“Every year 3-5 million people around the world are infected  with cholera and 100,000- 120,000 people die from the infectious disease, according to estimates by the World Health Organization (WHO).”

The above is from a 2016 report not that of more than a century ago, when an outbreak meant death for most that contracted the deadly disease. Nowadays a vaccine can be administrated in high risk and epidemic zones saving thousands of lives. Back in the nineteenth century there was no such vaccine as the disease was thought to have been transmitted by air. The disease is in fact  but we now know that the disease is caused by  bacteria. Cholera is spread through the ingestion of contaminated food and water. That is how it found its way on to the Bracadaile, the ship Edward Weddall was captain on in 1894/5.

The ship carrying mostly emigrant workers from Calcutta in India to St. Lucia in the West Indies, when cholera broke out. This particular stain of cholera originated on the banks of the Ganges making its way to the port of Calcutta and then on broad Captain Weddall’s ship in the water supply and in the food.

Edward Weddall, just like any other sea captain would have placed high importance on hygiene on board his vessel, as it was vital to the survival of all on board. The Health Authority of the United States, stated in regards to the cholera epidemic of 1894/5:

Sanitary service at sea. Second only in importance to securing at the foreign port a clean vessel and uninfected freight, with the crew and passengers in healthy condition, is a sanitary service at sea that shall preserve the cleanliness of the ship and the health of the crew.”

The above would have been implemented by the captain when leaving port, but as it has a twelve hour to five day incubation period symptoms may not have been recognized till the ship was far out at sea. By then the Blue Death because the victim turns a blue hue from dehydration, had well taken it’s grip, claiming the lives of 21 passengers and one crew member. Captain Weddall telegraphed the port authority with the grim news to prepare the for the arrival at  Saint Lucia, but the ship was quarantined until the disease had run it’s course.


[Report by Consul Holley. ]

‘ I have the honor to report the following Government telegrams from Saint Lucia, telegraphed as general news to the commercial body of this island, viz, August 3: *’ The ship Bracadaile, with immigrants from Calcutta for this island, arrived to- day. Reports having had 31 cases of cholera on board, 21 of whom, including one of the crew, succumbed. No fresh cases have occurred for twenty-nine days. Vessel quarantined.”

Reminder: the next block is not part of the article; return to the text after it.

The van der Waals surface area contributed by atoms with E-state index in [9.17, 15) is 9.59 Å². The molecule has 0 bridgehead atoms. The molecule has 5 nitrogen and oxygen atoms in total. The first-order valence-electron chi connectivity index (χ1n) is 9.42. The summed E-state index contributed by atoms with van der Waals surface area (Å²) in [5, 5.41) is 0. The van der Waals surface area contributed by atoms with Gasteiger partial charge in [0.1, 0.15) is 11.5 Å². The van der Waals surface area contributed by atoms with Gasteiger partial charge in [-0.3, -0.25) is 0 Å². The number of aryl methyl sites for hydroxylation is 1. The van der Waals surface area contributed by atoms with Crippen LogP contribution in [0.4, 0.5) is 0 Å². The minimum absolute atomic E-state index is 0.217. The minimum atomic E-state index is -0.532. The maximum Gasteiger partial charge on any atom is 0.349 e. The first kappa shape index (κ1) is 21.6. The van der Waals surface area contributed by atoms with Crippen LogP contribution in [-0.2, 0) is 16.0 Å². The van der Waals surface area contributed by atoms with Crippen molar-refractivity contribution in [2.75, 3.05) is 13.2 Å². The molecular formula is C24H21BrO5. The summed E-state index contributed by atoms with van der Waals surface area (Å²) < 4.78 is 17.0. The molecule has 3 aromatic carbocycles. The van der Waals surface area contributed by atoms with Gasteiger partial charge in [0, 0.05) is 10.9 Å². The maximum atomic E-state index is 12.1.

August 6. — The administrator officially announces that the  ship has been free from sickness since leaving the Cape on the 9th of July, and that all are well on board. No communication whatever has been or is allowed with the ship, which has been sent to ride out her quarantine of observation in a bay 5 miles from Castries Island perfectly healthy, and clean bills of health are being issued.

August 16. — It is officially announced that the ship Bracadaile left this morning for New York without having communicated with the mainland. The passengers were landed yesterday on the quarantine island, about a mile and a half from main- land. On landing all clothing was burnt ; the only articles of any kind which were’ landed from the vessel were jewelry and metal drinking vessels. The passengers are in , strict quarantine. The general health among them has been good, and there has been no cholera since 10th July.” In consequence of the telegram of the 16th August, I cabled the following to the Department of State, viz : ‘* Ship Bracadaile left Saint Lucia 16th — New York — had cholera.” I observe by New York Herald, August 11, that the steamship Bracadaile, with Saint Lucia advises, arrived, and was quarantined at Havana August 10. This is undoubtedly the ship referred to in the foregoing official telegrams.


Captain Weddall with the remainder of his crew arrived home at Tyne on February 18th 1895, having survived this infectious and deadly disease. It was not an unusual situation, life in general was precarious and life at sea more so. He survived this time but would contract a tropical disease later forcing him into early retirement.

Full text of “Annual report of the National Board of Health. 1885
Sanatory Committee, under the sanction of the Medical Counsel, in New York City New York Historical Society Wilford, John Noble. “How Epidemics Helped Shape the Modern Metropolis.” The New York Times. April 15, 2008. – And “Plague in Gotham! Cholera in 19th-Century New York.” New York Historical Society. April 04, 2008 – August 31, 2008.